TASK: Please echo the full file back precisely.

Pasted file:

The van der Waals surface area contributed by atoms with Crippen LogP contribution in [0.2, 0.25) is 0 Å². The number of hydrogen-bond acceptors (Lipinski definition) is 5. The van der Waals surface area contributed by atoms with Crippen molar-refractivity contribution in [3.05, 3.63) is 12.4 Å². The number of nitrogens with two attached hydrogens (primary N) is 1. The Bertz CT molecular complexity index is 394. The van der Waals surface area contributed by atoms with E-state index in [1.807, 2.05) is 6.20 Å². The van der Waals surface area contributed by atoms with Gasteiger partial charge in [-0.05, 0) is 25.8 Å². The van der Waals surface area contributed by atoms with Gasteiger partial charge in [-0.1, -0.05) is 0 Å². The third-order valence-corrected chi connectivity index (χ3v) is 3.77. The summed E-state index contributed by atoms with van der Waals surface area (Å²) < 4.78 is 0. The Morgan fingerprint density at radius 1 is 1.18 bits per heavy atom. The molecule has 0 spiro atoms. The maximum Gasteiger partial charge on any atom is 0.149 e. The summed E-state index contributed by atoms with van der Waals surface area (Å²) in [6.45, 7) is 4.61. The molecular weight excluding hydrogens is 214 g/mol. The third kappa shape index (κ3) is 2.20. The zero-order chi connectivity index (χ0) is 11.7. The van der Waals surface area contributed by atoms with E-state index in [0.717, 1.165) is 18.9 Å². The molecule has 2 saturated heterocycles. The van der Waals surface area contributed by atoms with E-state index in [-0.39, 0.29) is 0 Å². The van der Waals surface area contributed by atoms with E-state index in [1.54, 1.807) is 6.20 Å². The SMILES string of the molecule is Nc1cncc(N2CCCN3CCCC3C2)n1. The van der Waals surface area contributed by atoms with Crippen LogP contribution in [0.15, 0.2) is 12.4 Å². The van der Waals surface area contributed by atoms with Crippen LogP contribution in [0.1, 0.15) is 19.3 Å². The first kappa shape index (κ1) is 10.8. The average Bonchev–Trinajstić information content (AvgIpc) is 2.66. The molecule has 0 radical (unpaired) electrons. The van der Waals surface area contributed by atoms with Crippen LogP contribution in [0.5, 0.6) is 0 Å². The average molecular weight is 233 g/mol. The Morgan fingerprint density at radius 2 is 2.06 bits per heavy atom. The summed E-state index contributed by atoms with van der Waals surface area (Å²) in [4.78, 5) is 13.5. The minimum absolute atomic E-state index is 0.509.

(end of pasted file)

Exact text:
The van der Waals surface area contributed by atoms with Crippen LogP contribution in [0.2, 0.25) is 0 Å². The number of hydrogen-bond acceptors (Lipinski definition) is 5. The van der Waals surface area contributed by atoms with Crippen molar-refractivity contribution in [3.05, 3.63) is 12.4 Å². The number of nitrogens with two attached hydrogens (primary N) is 1. The Bertz CT molecular complexity index is 394. The van der Waals surface area contributed by atoms with E-state index in [1.807, 2.05) is 6.20 Å². The van der Waals surface area contributed by atoms with Gasteiger partial charge in [-0.05, 0) is 25.8 Å². The van der Waals surface area contributed by atoms with Gasteiger partial charge in [-0.1, -0.05) is 0 Å². The third-order valence-corrected chi connectivity index (χ3v) is 3.77. The summed E-state index contributed by atoms with van der Waals surface area (Å²) < 4.78 is 0. The Morgan fingerprint density at radius 1 is 1.18 bits per heavy atom. The molecule has 0 spiro atoms. The maximum Gasteiger partial charge on any atom is 0.149 e. The summed E-state index contributed by atoms with van der Waals surface area (Å²) in [6.45, 7) is 4.61. The molecular weight excluding hydrogens is 214 g/mol. The third kappa shape index (κ3) is 2.20. The zero-order chi connectivity index (χ0) is 11.7. The van der Waals surface area contributed by atoms with E-state index in [0.717, 1.165) is 18.9 Å². The molecule has 2 saturated heterocycles. The van der Waals surface area contributed by atoms with E-state index in [-0.39, 0.29) is 0 Å². The van der Waals surface area contributed by atoms with E-state index in [1.54, 1.807) is 6.20 Å². The SMILES string of the molecule is Nc1cncc(N2CCCN3CCCC3C2)n1. The van der Waals surface area contributed by atoms with Crippen LogP contribution in [0.15, 0.2) is 12.4 Å². The van der Waals surface area contributed by atoms with Crippen LogP contribution in [0.1, 0.15) is 19.3 Å². The first kappa shape index (κ1) is 10.8. The average Bonchev–Trinajstić information content (AvgIpc) is 2.66. The molecule has 0 radical (unpaired) electrons. The van der Waals surface area contributed by atoms with Crippen LogP contribution in [0.5, 0.6) is 0 Å². The average molecular weight is 233 g/mol. The Morgan fingerprint density at radius 2 is 2.06 bits per heavy atom. The summed E-state index contributed by atoms with van der Waals surface area (Å²) in [4.78, 5) is 13.5. The minimum absolute atomic E-state index is 0.509.